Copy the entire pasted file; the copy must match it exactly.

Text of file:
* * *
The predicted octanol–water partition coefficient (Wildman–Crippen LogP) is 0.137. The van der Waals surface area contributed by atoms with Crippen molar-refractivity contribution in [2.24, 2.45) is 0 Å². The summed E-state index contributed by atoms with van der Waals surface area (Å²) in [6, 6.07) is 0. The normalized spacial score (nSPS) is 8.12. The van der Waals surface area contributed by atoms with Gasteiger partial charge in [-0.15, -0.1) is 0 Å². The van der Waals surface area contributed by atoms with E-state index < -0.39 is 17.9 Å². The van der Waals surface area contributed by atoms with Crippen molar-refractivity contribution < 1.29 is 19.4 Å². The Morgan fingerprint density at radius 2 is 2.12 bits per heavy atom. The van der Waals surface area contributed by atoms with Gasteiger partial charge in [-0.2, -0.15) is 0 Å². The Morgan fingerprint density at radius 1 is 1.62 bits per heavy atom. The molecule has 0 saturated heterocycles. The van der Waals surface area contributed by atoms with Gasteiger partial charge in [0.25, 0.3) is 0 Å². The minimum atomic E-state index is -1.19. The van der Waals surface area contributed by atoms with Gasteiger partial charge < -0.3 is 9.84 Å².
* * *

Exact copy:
The predicted octanol–water partition coefficient (Wildman–Crippen LogP) is 0.137. The van der Waals surface area contributed by atoms with Crippen molar-refractivity contribution in [2.24, 2.45) is 0 Å². The summed E-state index contributed by atoms with van der Waals surface area (Å²) in [6, 6.07) is 0. The normalized spacial score (nSPS) is 8.12. The van der Waals surface area contributed by atoms with Gasteiger partial charge in [-0.15, -0.1) is 0 Å². The van der Waals surface area contributed by atoms with E-state index < -0.39 is 17.9 Å². The van der Waals surface area contributed by atoms with Crippen molar-refractivity contribution < 1.29 is 19.4 Å². The Morgan fingerprint density at radius 2 is 2.12 bits per heavy atom. The van der Waals surface area contributed by atoms with Gasteiger partial charge in [-0.2, -0.15) is 0 Å². The Morgan fingerprint density at radius 1 is 1.62 bits per heavy atom. The molecule has 0 saturated heterocycles. The van der Waals surface area contributed by atoms with Gasteiger partial charge in [0.25, 0.3) is 0 Å². The minimum atomic E-state index is -1.19. The van der Waals surface area contributed by atoms with Gasteiger partial charge < -0.3 is 9.84 Å².